Couric introduced a look at “getting medical coverage for the millions of American children who don't have it.” Thalia Assuras touted how a proposed expansion of the State Children's Health Insurance Program (SCHIP) “boosts funding by $50 billion over five years, almost doubling the number of uninsured kids covered from the current six million children to about 11 million.” Sinking to the all too common media technique of exploiting a victim to push a liberal policy, Assuras cited “children like seven-year-old Pilar Edwards whose ear ache was so severe her mother brought her to this mobile medical clinic where she could get help even though Pilar is uninsured.” Assuras did pass along how critics contend “the legislation is a slippery slope toward a universal health care plan,” but against two negative soundbites, viewers heard from four advocates as Assuras concluded with a Senator's charge that “it would be a travesty if the President vetoed this legislation,” followed by these final words from Assuras: “With kids caught in the middle.”
Two weeks ago ABC touted how their poll found 72 percent want higher spending on S-CHIP. The October 2 NewsBusters item, “ABC Highlights 'Guns Versus Butter' Poll that Matches Media's Agenda,” recounted:
Just over a week after ABC News exploited a crying mother to push an expansion of federal health insurance “for kids,” a story which matched the media's overall emotion over facts reporting on the topic, on Monday's [October 1] World News anchor Charles Gibson highlighted how “a new ABC News/Washington Post poll finds opposition to more money for Iraq and support for more money for children's health insurance.” Citing a “guns versus butter debate,” Gibson noted how “fewer than three in ten Americans back the President's request for another $190 billion for the wars in Iraq and Afghanistan, while seven in ten Americans support the increased funding for children's health insurance that the President says he'll veto.”
The September 20 NewsBusters item, “ABC Exploits Kids and Crying Mom to Push Higher Federal Health Spending,” detailed how ABC earlier pushed expansion of the program.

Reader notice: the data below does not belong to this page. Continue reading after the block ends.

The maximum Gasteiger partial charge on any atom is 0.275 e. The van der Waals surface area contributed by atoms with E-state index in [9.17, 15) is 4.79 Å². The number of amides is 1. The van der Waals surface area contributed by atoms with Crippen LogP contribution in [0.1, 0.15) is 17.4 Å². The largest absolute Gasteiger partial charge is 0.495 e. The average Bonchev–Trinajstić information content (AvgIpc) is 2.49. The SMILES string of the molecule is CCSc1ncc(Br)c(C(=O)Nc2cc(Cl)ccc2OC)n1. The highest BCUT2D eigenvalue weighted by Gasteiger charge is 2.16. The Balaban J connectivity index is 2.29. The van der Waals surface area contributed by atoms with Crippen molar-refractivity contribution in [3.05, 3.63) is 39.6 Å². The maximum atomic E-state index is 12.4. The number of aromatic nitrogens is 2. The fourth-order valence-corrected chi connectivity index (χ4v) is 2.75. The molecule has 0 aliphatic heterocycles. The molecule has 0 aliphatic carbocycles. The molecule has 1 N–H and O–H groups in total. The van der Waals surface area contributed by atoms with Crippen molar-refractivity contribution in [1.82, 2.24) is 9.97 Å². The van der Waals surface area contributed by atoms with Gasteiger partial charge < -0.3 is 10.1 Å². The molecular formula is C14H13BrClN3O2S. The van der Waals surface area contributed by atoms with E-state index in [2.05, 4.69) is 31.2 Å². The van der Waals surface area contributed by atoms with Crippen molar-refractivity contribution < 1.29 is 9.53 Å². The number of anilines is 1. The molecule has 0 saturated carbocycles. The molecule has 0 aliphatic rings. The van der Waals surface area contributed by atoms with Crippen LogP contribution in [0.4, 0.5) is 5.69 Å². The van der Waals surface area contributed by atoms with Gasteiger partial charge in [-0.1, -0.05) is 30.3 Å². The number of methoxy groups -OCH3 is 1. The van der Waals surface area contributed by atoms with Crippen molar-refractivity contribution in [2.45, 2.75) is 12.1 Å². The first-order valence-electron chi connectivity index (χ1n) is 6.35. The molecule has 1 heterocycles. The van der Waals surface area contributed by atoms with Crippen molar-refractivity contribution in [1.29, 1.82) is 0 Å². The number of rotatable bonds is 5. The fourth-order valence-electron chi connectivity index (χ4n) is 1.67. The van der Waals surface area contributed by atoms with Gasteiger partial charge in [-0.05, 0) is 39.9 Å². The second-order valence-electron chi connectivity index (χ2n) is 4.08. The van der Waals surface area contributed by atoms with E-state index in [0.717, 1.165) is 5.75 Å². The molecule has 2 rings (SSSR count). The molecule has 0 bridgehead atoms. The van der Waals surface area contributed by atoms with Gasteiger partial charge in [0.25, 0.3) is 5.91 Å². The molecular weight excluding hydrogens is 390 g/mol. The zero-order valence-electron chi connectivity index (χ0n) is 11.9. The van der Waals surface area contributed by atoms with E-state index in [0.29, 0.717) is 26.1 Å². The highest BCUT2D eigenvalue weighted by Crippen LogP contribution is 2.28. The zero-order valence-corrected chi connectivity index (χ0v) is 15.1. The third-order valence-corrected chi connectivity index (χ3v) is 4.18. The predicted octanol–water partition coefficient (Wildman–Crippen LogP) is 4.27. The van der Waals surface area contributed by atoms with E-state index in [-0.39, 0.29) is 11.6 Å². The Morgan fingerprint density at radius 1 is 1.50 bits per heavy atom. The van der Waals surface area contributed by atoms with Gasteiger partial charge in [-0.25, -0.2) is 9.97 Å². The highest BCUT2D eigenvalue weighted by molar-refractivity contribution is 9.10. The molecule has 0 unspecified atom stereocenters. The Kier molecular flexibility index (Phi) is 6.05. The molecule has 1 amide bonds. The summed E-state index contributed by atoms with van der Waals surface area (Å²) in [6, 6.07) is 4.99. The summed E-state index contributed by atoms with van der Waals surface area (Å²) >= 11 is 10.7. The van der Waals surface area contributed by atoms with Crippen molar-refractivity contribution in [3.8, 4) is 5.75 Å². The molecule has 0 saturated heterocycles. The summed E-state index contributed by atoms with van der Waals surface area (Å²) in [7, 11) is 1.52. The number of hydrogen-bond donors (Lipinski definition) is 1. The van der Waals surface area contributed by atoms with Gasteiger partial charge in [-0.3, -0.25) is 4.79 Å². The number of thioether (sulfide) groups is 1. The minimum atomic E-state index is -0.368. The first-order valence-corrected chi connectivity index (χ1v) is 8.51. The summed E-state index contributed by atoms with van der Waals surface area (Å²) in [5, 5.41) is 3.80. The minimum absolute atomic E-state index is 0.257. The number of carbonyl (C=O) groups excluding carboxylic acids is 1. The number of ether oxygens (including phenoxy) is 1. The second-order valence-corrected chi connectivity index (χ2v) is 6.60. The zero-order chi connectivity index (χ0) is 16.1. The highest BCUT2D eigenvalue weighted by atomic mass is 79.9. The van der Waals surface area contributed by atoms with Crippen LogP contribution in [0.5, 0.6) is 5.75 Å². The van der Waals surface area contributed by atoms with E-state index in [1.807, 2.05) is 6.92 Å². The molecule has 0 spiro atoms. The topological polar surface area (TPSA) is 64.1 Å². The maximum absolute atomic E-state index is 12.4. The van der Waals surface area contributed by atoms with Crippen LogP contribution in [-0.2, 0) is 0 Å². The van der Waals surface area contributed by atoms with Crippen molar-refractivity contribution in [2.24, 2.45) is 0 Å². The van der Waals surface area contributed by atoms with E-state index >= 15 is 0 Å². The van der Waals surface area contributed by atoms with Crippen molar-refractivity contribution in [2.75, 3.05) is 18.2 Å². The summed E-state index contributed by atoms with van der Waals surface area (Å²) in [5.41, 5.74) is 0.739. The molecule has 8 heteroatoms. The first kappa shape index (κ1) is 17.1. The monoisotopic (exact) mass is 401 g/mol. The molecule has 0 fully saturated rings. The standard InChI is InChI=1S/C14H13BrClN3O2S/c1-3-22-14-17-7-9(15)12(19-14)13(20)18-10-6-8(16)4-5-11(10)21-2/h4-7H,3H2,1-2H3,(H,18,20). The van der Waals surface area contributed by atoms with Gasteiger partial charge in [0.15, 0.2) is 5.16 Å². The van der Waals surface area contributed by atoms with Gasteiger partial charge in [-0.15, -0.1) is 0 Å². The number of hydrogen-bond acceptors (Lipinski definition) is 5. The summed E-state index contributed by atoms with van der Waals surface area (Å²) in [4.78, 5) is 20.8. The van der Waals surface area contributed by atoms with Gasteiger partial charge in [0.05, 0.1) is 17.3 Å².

Couric's reporting on the poll and her first exchange with Bob Schieffer on the October 17 CBS Evening News:
KATIE COURIC, OVER VIDEO OF KIDS: Also at his news conference today, the President expressed confidence that Congress will not be able to override his veto of the so-called S-CHIP bill. But a CBS News poll out tonight finds Americans overwhelmingly side with Congress on expanding this health insurance program for poor children. Four out of five say it should be expanded to cover children in middle income families. And of those who favor expansion, three out of four are willing to pay higher taxes to get it done.
The President's job approval rating, by the way, is holding steady at 30 percent. As low as that is, it's still three points higher than Congress. Bob Schieffer is our chief Washington correspondent and anchor of Face the Nation. Bob, do you think the President might be surprised by those S-CHIP polling numbers?
BOB SCHIEFFER: Well, surely he knows. The White House has its own polling operation, but I tell you, while the Democrats are not going to be able to override this veto, apparently, I'm not sure some of them are all that worried about it. Having the President in the position that they can go out in the campaign next year and say this President vetoed health insurance for little children. That sounds pretty good on the stump. And maybe that's one reason the Democrats are not fighting him that hard on this.